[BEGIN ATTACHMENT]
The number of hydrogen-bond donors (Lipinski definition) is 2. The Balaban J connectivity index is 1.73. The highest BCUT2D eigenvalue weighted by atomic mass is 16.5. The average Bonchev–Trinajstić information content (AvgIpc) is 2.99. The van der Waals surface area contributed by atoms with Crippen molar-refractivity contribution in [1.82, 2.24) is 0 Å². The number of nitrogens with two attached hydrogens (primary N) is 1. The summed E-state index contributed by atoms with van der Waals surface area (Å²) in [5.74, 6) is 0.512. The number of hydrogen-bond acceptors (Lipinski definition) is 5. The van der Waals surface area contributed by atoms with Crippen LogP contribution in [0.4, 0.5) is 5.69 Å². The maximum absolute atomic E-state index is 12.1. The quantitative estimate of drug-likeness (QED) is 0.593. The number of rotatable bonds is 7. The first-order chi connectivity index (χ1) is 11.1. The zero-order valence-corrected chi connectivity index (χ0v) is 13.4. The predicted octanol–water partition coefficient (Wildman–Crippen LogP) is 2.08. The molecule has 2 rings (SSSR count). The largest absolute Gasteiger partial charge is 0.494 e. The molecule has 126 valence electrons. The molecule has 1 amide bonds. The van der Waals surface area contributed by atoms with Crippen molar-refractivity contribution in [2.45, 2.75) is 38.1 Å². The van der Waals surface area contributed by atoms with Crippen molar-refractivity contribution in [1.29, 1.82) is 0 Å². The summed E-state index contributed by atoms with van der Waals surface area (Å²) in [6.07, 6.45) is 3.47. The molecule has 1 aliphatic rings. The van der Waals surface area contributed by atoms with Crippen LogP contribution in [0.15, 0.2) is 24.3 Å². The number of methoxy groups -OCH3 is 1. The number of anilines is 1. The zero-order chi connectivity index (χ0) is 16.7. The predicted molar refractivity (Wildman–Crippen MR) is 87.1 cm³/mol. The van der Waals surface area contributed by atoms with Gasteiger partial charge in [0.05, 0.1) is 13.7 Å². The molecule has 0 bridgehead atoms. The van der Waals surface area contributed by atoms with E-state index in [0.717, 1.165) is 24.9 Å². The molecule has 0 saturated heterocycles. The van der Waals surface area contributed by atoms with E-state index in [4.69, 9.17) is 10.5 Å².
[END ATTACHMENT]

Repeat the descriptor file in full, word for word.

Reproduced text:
The number of hydrogen-bond donors (Lipinski definition) is 2. The Balaban J connectivity index is 1.73. The highest BCUT2D eigenvalue weighted by atomic mass is 16.5. The average Bonchev–Trinajstić information content (AvgIpc) is 2.99. The van der Waals surface area contributed by atoms with Crippen molar-refractivity contribution in [1.82, 2.24) is 0 Å². The number of nitrogens with two attached hydrogens (primary N) is 1. The summed E-state index contributed by atoms with van der Waals surface area (Å²) in [5.74, 6) is 0.512. The number of hydrogen-bond acceptors (Lipinski definition) is 5. The van der Waals surface area contributed by atoms with Crippen LogP contribution in [0.4, 0.5) is 5.69 Å². The maximum absolute atomic E-state index is 12.1. The quantitative estimate of drug-likeness (QED) is 0.593. The number of rotatable bonds is 7. The first-order chi connectivity index (χ1) is 11.1. The zero-order valence-corrected chi connectivity index (χ0v) is 13.4. The predicted octanol–water partition coefficient (Wildman–Crippen LogP) is 2.08. The molecule has 2 rings (SSSR count). The largest absolute Gasteiger partial charge is 0.494 e. The molecule has 126 valence electrons. The molecule has 1 amide bonds. The van der Waals surface area contributed by atoms with Crippen molar-refractivity contribution in [2.45, 2.75) is 38.1 Å². The van der Waals surface area contributed by atoms with Crippen molar-refractivity contribution in [1.29, 1.82) is 0 Å². The summed E-state index contributed by atoms with van der Waals surface area (Å²) in [6.07, 6.45) is 3.47. The molecule has 1 aliphatic rings. The van der Waals surface area contributed by atoms with Crippen LogP contribution in [0.15, 0.2) is 24.3 Å². The number of methoxy groups -OCH3 is 1. The number of anilines is 1. The zero-order chi connectivity index (χ0) is 16.7. The predicted molar refractivity (Wildman–Crippen MR) is 87.1 cm³/mol. The van der Waals surface area contributed by atoms with Gasteiger partial charge in [0.05, 0.1) is 13.7 Å². The molecule has 0 bridgehead atoms. The van der Waals surface area contributed by atoms with E-state index in [0.717, 1.165) is 24.9 Å². The molecule has 0 saturated heterocycles. The van der Waals surface area contributed by atoms with E-state index in [4.69, 9.17) is 10.5 Å².